Book Review: Leadership Development BS by Jeffrey Pfeffer

January 14, 2019

Leadership Development BS, Jeffrey Pfeffer, 2015, HarperBusiness

First, Pfeffer makes some important points in this about which we would agree. He makes a case, early in the book, that if all you are doing is teaching people “leadership” concepts such as “tell the truth,” “be authentic,” etc. and even skills then the leadership training won’t be successful. He says that there needs to be organizational supports (much like cohort groups) as well as organizational requirements, clearly articulated and measured, supporting people to use the skills and behaviors they are taught. Without these, people will quickly revert to behavior that is most comfortable for them. For example, if you teach people to develop others and then don’t require evidence that they are doing so (e.g., tracking if their direct reports each have development plans and if those plans are being effectively implemented), then it is unlikely that people will develop others given the other demands on them that are being measured and evaluated. Similarly, a serious assessment every year or two that includes behaviors that are taught in a leadership development program – with consequences if people are not improving – will also make a difference.

We completely agree with the concepts of ongoing organizational support and measurement/assessment of the effective implementation of the behaviors that are taught.

Second, on specific topics such as authenticity, he makes some very good points, mostly about understanding these concepts in a more nuanced way, with an appreciation of what he calls “politics and power.” He does not seem to be saying LD programs are teaching people to be authentic, and that is bad; rather he is saying that there are times authenticity is not the best choice for a leader – such as when the leader is worried about a business downturn and yet her/his job is to keep people positive and generating solutions. In that case, what you feel and what you say may not be the same.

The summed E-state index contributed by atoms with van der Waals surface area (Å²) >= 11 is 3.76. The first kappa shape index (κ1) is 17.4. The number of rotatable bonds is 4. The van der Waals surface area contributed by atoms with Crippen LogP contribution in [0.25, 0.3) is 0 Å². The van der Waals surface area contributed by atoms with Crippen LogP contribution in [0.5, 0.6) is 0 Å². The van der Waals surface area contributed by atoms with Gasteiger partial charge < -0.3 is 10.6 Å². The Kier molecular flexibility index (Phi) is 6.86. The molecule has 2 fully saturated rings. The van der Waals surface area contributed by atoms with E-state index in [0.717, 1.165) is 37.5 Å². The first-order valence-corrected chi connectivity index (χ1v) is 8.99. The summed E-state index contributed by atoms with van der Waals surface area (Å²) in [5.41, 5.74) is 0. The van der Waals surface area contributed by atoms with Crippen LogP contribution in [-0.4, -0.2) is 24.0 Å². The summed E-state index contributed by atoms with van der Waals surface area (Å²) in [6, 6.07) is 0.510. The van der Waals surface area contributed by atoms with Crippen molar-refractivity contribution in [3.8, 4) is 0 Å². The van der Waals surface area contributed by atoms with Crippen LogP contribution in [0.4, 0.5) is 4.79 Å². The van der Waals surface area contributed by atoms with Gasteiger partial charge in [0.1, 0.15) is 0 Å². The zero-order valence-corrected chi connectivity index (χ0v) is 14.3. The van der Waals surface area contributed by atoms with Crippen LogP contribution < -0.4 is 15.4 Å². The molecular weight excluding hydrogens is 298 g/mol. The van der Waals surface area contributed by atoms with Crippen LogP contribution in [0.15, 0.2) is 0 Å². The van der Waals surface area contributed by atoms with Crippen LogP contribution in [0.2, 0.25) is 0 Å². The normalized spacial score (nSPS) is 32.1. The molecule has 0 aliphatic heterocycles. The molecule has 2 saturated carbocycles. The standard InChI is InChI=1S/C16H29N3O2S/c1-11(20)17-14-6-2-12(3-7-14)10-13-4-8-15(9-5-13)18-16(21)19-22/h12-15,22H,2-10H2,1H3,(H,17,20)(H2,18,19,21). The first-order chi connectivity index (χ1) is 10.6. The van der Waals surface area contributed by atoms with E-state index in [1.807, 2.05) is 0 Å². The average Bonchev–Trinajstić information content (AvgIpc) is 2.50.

Finally, in sections such as the section about Telling the Truth, he makes the case that not telling the truth is the business and cultural norm – and sometimes may be required when, for example, you are marketing against other companies that are not telling the truth. He basically suggests it is naive to think that telling the truth will win the day. Again, he is right that we may need to ‘stretch reality’ in some cases, and I don’t think he’s advocating lying. I think he is suggesting there is a more a nuanced reality and that LD programs that proclaim that leaders should ALWAYS tell the truth, the whole truth and nothing but the truth, are doing participants a disservice. Personally, I think this is one of his weakest chapters. I actually agree that we need to use judgment, to assess a situation and power dynamics that exist, and then make a choice about what we say, but I do not agree that because the norm is to lie, we should just all agree to lie, which is a bit how this chapter reads to me. I also think he makes far too little of the many examples of negative consequences of lying (I particularly disliked the segment where he suggested it’s okay to tell people they have career opportunities that they don’t really have – that crosses way over the line for me).

So, in sum, I was pleased to find that some of the points he makes early on – about the organization supporting the behavior it is teaching its people and then measuring and assessing – is part of what we attempt to get our clients to do. Those that do this, not surprisingly, have better results.

His case about the specific concepts only makes sense to me if we think about behavior being nuanced, understanding power and politics (this book is his precursor to his book about power), and making informed choices for the greater good – as opposed to one’s own personal gain.

Ginny Vanderslice